Drinks companies have rejected suggestions that they should make a financial contribution to hospitals towards the cost of treating patients with alcohol-related illnesses.
“We sell a product in an entirely responsible manner. It is properly labelled and only sold to people of legal drinking age.
“The idea that we would be penalised for doing the job we do legally and responsibly is very unfair,” said Peter O’ Brien chairman of the Drinks Industry Group.
He was speaking at the launch of a new report showing that per capita consumption if alcohol is 14.4pc below what it was in 2007 and the numbers of full time employees in bars have fallen by a quarter since 2008.
There are now nearly 1,000 fewer pubs than in 2007 after they suffered a drop of one third in sales, the report found.
He said the industry is calling on the government to reverse last year’s excise increase in alcohol in order to allow “this important sector and its employees to build a more sustainable and positive future.”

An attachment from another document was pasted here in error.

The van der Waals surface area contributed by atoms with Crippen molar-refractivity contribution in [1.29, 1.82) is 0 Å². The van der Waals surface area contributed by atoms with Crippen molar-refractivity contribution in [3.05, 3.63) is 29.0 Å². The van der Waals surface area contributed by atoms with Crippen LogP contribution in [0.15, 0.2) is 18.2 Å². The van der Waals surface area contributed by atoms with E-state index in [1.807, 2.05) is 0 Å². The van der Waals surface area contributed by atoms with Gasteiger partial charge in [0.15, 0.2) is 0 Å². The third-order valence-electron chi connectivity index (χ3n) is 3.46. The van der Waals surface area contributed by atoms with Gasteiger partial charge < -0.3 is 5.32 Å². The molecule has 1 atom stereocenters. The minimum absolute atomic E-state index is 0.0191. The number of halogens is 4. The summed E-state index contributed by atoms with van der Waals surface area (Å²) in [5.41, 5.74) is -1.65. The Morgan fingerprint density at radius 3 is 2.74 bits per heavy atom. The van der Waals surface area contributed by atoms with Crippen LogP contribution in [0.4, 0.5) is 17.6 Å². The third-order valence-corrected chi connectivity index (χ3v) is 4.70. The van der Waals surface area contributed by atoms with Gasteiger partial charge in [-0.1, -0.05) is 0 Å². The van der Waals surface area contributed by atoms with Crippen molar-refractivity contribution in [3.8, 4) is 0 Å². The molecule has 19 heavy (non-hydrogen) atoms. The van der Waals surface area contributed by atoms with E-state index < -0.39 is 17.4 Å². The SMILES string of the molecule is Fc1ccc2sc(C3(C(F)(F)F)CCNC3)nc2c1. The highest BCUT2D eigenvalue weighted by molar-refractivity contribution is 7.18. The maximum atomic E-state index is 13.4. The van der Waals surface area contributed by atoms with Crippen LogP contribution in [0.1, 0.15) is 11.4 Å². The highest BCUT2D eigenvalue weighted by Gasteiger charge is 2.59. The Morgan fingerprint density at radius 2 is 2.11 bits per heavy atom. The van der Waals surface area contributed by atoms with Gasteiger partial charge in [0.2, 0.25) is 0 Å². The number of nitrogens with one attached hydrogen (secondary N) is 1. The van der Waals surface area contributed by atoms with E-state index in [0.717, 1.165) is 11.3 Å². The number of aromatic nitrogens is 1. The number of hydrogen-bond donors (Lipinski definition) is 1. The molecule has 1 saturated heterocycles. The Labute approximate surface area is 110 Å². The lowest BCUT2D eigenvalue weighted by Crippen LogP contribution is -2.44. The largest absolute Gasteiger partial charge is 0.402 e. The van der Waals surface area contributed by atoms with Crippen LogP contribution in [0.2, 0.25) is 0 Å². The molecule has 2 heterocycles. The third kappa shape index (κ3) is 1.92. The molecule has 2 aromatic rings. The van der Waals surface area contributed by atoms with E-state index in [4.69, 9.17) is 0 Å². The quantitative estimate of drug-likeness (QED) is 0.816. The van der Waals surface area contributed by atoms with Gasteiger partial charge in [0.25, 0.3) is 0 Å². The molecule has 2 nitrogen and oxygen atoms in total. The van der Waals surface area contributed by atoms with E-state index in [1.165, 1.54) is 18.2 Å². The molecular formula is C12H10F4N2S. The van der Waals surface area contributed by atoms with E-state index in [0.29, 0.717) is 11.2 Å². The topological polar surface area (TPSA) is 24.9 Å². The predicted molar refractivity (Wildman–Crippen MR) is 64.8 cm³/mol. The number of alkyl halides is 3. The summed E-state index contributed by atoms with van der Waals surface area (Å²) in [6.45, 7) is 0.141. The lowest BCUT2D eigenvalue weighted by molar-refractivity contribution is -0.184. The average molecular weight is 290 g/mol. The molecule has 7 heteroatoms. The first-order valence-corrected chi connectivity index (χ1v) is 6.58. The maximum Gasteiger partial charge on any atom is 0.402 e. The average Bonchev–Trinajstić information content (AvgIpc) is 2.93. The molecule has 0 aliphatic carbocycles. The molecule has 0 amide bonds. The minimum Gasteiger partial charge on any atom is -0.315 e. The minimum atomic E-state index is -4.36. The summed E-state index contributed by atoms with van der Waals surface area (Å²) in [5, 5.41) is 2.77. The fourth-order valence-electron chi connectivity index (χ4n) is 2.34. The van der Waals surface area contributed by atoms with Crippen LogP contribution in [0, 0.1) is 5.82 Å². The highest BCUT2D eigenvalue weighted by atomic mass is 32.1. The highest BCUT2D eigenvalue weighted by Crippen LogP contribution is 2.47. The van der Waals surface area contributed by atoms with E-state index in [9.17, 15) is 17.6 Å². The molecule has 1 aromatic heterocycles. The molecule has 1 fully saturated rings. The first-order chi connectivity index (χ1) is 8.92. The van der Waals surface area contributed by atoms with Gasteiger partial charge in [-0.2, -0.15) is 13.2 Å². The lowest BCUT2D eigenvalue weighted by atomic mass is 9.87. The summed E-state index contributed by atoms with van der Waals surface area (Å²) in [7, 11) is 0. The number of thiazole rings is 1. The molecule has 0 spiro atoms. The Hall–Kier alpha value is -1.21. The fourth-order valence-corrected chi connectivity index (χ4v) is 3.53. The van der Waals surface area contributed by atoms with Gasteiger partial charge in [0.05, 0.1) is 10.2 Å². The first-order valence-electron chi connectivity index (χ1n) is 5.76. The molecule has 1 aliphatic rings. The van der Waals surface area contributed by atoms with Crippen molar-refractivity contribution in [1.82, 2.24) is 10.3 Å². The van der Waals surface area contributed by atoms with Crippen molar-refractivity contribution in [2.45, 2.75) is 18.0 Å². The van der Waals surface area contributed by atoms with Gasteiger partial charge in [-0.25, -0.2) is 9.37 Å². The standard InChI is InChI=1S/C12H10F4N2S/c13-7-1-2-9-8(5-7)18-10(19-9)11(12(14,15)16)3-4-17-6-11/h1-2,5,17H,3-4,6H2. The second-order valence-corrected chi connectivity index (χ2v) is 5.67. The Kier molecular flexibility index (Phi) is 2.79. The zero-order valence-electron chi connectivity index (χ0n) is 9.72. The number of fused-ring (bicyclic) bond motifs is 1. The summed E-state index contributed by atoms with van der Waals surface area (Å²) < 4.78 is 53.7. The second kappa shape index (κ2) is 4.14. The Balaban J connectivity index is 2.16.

Meanwhile, the youth website SpunOut.ie has called on music acts appearing at Diageo’s Arthur’s Day events around the country to donate their fees to charities working with young people and adults suffering from alcohol related harm.
The headline acts scheduled for the alcohol marketing event taking place this Thursday include Biffy Clyro, Emeli Sandé, Iggy Azalea, Janelle Monáe and Irish acts Kodaline, Le Galaxie & The Script.
Spokesman Ian Power said that last year A&E departments around Ireland saw a spike in the number of people admitted to hospital on Arthur’s Day due to alcohol related harm.
“Alcohol related harm currently costs the Irish health system €4bn per annum, while the drinks industry contributes just €2bn back to the exchequer in tax.
“Diageo acknowledged on RTÉ’s Today with Sean O’Rourke this morning that the aim of Arthur’s Day is to increase consumption, saying they chose Thursdays to hold the event as weekends were already busy enough.
““What we’re saying to the acts and their fans is simple; Diageo’s Arthur’s Day is a marketing exercise with the sole aim of increasing alcohol consumption without any regard to the harm caused.” says Ian Power, spokesperson for SpunOut.ie
“We only need to look at the recent Irish reports published on suicide and self harm which show the times at which people present at hospitals having self-harmed mirrors the pattern of increased alcohol consumption, peaking on Saturdays. Alcohol was a factor in 38pc of all self harm cases in 2012,” he added.
Eilish O’Regan Health Correspondent